Stocktake: Markets don’t have faith in Elon Musk

Scepticism over what would be the largest leveraged buyout ever is understandable

Elon Musk, chief executive and founder of Tesla Motors. Musk’s claim that he wants to take Tesla private to remove “distraction and short-term thinking” is ironic. File photograph: Toru Hanai/Reuters

Elon Musk, chief executive and founder of Tesla Motors. Musk’s claim that he wants to take Tesla private to remove “distraction and short-term thinking” is ironic. File photograph: Toru Hanai/Reuters

 

Elon Musk says he is “considering” taking Tesla private at $420, but investors are sceptical that he can pull it off. Loup Ventures’ Gene Munster gives Musk a one-in-three chance, while market prices initially suggested it was a 50-50 bet, said Yale finance professor Jacob Thomas. In fact, a closer look at Tesla’s share price reaction last week suggests those odds were generous.

The day before Musk’s announcement, Tesla shares closed at $342. After it, they hit $380. The 50-50 probability estimate is based on Tesla’s price being halfway between $340 and $420. However, shares had already spiked to $364 before Musk’s tweet, following news that Saudi Arabia’s sovereign wealth fund had built a $2 billion Tesla stake. By Thursday, Tesla shares had fallen below $355, indicating the impact of Musk’s tweet had been entirely erased. Market scepticism over what would easily be the largest leveraged buyout in history is understandable. Former Securities and Exchange Commission (SEC) chairman Harvey Pitt described Musk’s actions as “highly unprecedented”, noting such announcements are usually made outside trading hours, not in the middle of the trading day. Short-sellers, who have been consistently baited by Musk in recent months, could claim the CEO is trying to manipulate the share price higher. Musk’s claim that he wants to take Tesla private to remove “distraction and short-term thinking” is especially ironic. Attacking journalists, short-sellers and other critics on Twitter, joking about bankruptcy, complaining about “bonehead” analysts: if Musk wants to “free” Tesla from “distraction”, he should just stop tweeting.

Bull market is alive and well

The 2018 stock market correction is over. The S&P 500 plunged 10 per cent after peaking last January, triggering the usual chatter as to whether the long bull market was finally over. However, investors who bought at January’s top broke even last week, after the index edged back towards 2018’s highs. For all the agonising, this has been a run-of-the-mill correction, according to CFRA strategist Sam Stovall. Historically, it has taken an average of five months for stocks to recover all their losses following a double-digit correction, says Stovall; this time, it took 5½ months. The same point is made by Pension Partners’ Charlie Bilello. Annualised volatility this year has been “right in line with the historical average”, said Bilello. In fact, the 10.2 per cent drawdown is lower than the median intra-year drawdown of 13.1 per cent. Investors who panicked, who saw 2018’s market action as somehow sinister, got it badly wrong. Stocks are volatile, so sharp movements should be expected. Irrational exuberance was in the air in January, catalysing an entirely normal and healthy market correction. Today, sentiment is more muted, which augurs well for continued gains in coming months. That’s echoed by Stovall – more often than not, he says, indices continue higher after recovering from a market correction.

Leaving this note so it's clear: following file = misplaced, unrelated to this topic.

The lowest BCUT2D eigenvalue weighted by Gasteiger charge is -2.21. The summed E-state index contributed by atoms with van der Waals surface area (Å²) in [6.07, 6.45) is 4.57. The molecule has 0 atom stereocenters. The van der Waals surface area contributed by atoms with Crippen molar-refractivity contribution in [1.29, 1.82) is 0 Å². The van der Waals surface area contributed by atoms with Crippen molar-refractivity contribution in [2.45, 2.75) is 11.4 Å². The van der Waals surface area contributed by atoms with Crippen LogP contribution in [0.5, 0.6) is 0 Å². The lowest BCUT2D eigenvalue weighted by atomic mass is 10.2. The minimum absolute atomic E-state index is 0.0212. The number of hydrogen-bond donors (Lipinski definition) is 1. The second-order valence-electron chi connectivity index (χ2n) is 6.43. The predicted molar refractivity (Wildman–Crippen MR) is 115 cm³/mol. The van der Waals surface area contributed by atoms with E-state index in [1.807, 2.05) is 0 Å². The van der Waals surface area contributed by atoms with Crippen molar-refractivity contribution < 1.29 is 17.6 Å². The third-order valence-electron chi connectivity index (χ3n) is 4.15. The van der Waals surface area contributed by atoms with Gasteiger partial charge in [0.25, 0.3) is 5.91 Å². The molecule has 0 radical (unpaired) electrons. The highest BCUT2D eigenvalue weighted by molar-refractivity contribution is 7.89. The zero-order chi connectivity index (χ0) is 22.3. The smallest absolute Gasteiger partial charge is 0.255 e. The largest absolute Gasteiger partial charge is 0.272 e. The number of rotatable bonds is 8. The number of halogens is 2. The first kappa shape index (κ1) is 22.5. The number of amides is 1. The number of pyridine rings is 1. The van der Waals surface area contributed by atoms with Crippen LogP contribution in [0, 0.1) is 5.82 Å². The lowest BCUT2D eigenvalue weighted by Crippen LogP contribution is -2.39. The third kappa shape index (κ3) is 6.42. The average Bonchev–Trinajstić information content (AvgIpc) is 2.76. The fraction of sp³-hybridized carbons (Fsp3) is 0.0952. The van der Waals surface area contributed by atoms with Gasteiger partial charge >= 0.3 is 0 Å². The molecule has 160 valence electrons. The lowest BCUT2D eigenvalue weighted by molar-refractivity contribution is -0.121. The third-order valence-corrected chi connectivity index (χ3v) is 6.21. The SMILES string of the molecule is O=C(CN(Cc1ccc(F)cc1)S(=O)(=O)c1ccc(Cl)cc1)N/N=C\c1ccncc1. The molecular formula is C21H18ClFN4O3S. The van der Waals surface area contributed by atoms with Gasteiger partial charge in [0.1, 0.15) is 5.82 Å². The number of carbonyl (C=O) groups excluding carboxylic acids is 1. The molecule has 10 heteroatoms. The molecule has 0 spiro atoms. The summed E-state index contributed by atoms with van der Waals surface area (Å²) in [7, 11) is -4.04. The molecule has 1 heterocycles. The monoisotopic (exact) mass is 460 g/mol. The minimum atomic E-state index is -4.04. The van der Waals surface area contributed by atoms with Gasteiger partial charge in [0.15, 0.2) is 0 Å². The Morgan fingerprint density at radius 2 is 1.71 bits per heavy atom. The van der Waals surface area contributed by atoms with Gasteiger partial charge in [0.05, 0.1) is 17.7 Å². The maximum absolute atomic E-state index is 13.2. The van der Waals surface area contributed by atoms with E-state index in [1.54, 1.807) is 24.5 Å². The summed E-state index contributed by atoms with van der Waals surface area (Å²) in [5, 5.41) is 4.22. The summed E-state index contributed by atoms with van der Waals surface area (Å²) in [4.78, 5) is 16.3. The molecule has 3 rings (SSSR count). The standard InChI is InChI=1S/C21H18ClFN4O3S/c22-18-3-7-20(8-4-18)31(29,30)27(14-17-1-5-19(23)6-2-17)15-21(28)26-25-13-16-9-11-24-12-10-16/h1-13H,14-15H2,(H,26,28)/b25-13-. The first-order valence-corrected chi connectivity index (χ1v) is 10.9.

Market rally continues to broaden

Markets bears continue to defy the evidence by describing the ongoing market advance as an unhealthily narrow rally dependent on a dwindling number of large-cap stocks. Take high-profile bear David Rosenberg, who has been banging this drum for some time now. “For a market reportedly with amazing breadth, and such strength, why is it that the NYSE composite, home to 2,000 stocks and a $23 trillion market cap, has just been range trading for the past seven months and is still off 5 per cent from the peak?” he tweeted last week.

That’s easily answered – the index includes non-equities and non-US shares. Another index which equals 98 per cent of the US stock market, the Russell 3000, hit all-time highs last week, noted Fat Pitch blogger Urban Carmel.

Equal-weighted indices, which remove the outsized impact of the largest stocks by giving an equal weighting to all constituents, are performing just fine, with the Nasdaq 100 Equal Weight Index and the Technology Equal Weight Index making new highs recently. Breadth measures remain healthy, says Oppenheimer analyst Ari Wald, suggesting a stock market peak is not on the horizon. “Markets are broad right now, not narrow, and it doesn’t require any real effort to see that”, to quote Reformed Broker blogger Josh Brown, “unless, of course, that’s not what you want to see.”

Volatility has vanished

Market rallies and new highs are often associated with excessively bullish sentiment, but the current advance has been a decidedly calm affair. Last Tuesday, noted LPL Research’s Ryan Detrick, the S&P 500 traded in a daily range (from high to low) of only 0.26 per cent – the smallest intra-day range of 2018. The following day was almost equally sleepy. The Vix, or fear index, fell to 10.5 – its lowest level since early January. Traditionally, when the Vix has fallen below 11 for the first time after a sustained period above it, stocks have tended to continue advancing. A dull market, it seems, is no cause for complaint.

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